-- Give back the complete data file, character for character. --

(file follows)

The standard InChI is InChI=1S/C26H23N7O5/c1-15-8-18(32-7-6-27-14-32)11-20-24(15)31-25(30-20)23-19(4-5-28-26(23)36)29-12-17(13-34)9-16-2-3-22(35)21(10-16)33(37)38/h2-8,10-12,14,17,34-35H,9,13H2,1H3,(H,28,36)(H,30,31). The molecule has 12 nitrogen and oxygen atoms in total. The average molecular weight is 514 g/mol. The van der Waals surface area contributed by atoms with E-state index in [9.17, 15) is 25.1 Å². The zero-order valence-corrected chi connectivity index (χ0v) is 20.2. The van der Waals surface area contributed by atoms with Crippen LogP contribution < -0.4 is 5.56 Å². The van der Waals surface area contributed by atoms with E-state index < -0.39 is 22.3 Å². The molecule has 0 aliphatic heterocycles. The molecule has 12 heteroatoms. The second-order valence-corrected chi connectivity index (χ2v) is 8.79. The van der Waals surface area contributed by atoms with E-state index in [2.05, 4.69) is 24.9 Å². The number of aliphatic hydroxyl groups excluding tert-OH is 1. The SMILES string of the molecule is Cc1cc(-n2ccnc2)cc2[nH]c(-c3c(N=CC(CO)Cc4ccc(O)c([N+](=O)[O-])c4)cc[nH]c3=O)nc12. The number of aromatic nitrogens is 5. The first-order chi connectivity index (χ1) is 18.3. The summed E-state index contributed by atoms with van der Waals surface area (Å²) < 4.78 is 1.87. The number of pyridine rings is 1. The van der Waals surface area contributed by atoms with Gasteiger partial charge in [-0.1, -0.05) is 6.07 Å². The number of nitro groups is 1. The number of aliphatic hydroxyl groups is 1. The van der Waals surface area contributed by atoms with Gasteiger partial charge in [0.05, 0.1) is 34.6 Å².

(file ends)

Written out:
The standard InChI is InChI=1S/C26H23N7O5/c1-15-8-18(32-7-6-27-14-32)11-20-24(15)31-25(30-20)23-19(4-5-28-26(23)36)29-12-17(13-34)9-16-2-3-22(35)21(10-16)33(37)38/h2-8,10-12,14,17,34-35H,9,13H2,1H3,(H,28,36)(H,30,31). The molecule has 12 nitrogen and oxygen atoms in total. The average molecular weight is 514 g/mol. The van der Waals surface area contributed by atoms with E-state index in [9.17, 15) is 25.1 Å². The zero-order valence-corrected chi connectivity index (χ0v) is 20.2. The van der Waals surface area contributed by atoms with Crippen LogP contribution < -0.4 is 5.56 Å². The van der Waals surface area contributed by atoms with E-state index < -0.39 is 22.3 Å². The molecule has 0 aliphatic heterocycles. The molecule has 12 heteroatoms. The second-order valence-corrected chi connectivity index (χ2v) is 8.79. The van der Waals surface area contributed by atoms with E-state index in [2.05, 4.69) is 24.9 Å². The number of aliphatic hydroxyl groups excluding tert-OH is 1. The SMILES string of the molecule is Cc1cc(-n2ccnc2)cc2[nH]c(-c3c(N=CC(CO)Cc4ccc(O)c([N+](=O)[O-])c4)cc[nH]c3=O)nc12. The number of aromatic nitrogens is 5. The first-order chi connectivity index (χ1) is 18.3. The summed E-state index contributed by atoms with van der Waals surface area (Å²) < 4.78 is 1.87. The number of pyridine rings is 1. The van der Waals surface area contributed by atoms with Gasteiger partial charge in [-0.1, -0.05) is 6.07 Å². The number of nitro groups is 1. The number of aliphatic hydroxyl groups is 1. The van der Waals surface area contributed by atoms with Gasteiger partial charge in [0.05, 0.1) is 34.6 Å².